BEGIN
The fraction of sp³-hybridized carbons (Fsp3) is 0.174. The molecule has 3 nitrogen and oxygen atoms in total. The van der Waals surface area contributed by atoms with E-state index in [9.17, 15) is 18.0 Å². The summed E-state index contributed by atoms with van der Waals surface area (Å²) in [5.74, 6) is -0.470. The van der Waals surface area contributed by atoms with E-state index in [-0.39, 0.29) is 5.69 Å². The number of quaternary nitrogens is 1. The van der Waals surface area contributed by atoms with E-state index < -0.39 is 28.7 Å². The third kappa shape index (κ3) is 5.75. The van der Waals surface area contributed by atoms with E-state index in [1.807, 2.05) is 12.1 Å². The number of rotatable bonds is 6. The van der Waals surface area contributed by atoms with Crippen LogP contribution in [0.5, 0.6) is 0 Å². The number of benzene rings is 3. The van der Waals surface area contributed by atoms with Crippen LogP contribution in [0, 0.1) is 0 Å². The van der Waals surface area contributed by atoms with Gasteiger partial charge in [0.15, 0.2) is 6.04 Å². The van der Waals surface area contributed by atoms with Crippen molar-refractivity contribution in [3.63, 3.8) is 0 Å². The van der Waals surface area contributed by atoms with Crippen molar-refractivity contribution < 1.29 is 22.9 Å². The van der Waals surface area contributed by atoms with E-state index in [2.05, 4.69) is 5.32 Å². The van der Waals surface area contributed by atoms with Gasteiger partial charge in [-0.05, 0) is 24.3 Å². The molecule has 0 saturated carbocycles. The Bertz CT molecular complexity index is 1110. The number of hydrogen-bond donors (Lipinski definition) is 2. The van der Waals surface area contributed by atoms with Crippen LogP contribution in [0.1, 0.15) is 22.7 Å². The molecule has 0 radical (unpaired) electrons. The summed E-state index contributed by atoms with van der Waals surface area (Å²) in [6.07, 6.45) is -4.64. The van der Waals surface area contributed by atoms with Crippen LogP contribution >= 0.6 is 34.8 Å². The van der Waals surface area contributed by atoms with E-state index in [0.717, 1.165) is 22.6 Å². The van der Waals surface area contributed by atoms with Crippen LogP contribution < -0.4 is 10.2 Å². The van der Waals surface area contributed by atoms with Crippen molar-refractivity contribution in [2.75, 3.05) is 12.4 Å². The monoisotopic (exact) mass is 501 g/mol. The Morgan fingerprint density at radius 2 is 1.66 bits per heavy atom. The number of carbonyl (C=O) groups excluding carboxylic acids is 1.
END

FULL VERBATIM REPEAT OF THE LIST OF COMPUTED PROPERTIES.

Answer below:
The fraction of sp³-hybridized carbons (Fsp3) is 0.174. The molecule has 3 nitrogen and oxygen atoms in total. The van der Waals surface area contributed by atoms with E-state index in [9.17, 15) is 18.0 Å². The summed E-state index contributed by atoms with van der Waals surface area (Å²) in [5.74, 6) is -0.470. The van der Waals surface area contributed by atoms with E-state index in [-0.39, 0.29) is 5.69 Å². The number of quaternary nitrogens is 1. The van der Waals surface area contributed by atoms with E-state index < -0.39 is 28.7 Å². The third kappa shape index (κ3) is 5.75. The van der Waals surface area contributed by atoms with E-state index in [1.807, 2.05) is 12.1 Å². The number of rotatable bonds is 6. The van der Waals surface area contributed by atoms with Crippen LogP contribution in [0.5, 0.6) is 0 Å². The number of benzene rings is 3. The van der Waals surface area contributed by atoms with Crippen LogP contribution in [0, 0.1) is 0 Å². The van der Waals surface area contributed by atoms with Gasteiger partial charge in [0.15, 0.2) is 6.04 Å². The van der Waals surface area contributed by atoms with Crippen molar-refractivity contribution in [3.63, 3.8) is 0 Å². The van der Waals surface area contributed by atoms with Crippen molar-refractivity contribution < 1.29 is 22.9 Å². The van der Waals surface area contributed by atoms with E-state index in [2.05, 4.69) is 5.32 Å². The van der Waals surface area contributed by atoms with Gasteiger partial charge in [-0.05, 0) is 24.3 Å². The molecule has 0 saturated carbocycles. The Bertz CT molecular complexity index is 1110. The number of hydrogen-bond donors (Lipinski definition) is 2. The van der Waals surface area contributed by atoms with Crippen LogP contribution in [0.1, 0.15) is 22.7 Å². The molecule has 0 radical (unpaired) electrons. The summed E-state index contributed by atoms with van der Waals surface area (Å²) in [6.07, 6.45) is -4.64. The van der Waals surface area contributed by atoms with Crippen LogP contribution >= 0.6 is 34.8 Å². The van der Waals surface area contributed by atoms with E-state index in [0.717, 1.165) is 22.6 Å². The van der Waals surface area contributed by atoms with Crippen LogP contribution < -0.4 is 10.2 Å². The van der Waals surface area contributed by atoms with Crippen molar-refractivity contribution in [2.75, 3.05) is 12.4 Å². The monoisotopic (exact) mass is 501 g/mol. The Morgan fingerprint density at radius 2 is 1.66 bits per heavy atom. The number of carbonyl (C=O) groups excluding carboxylic acids is 1.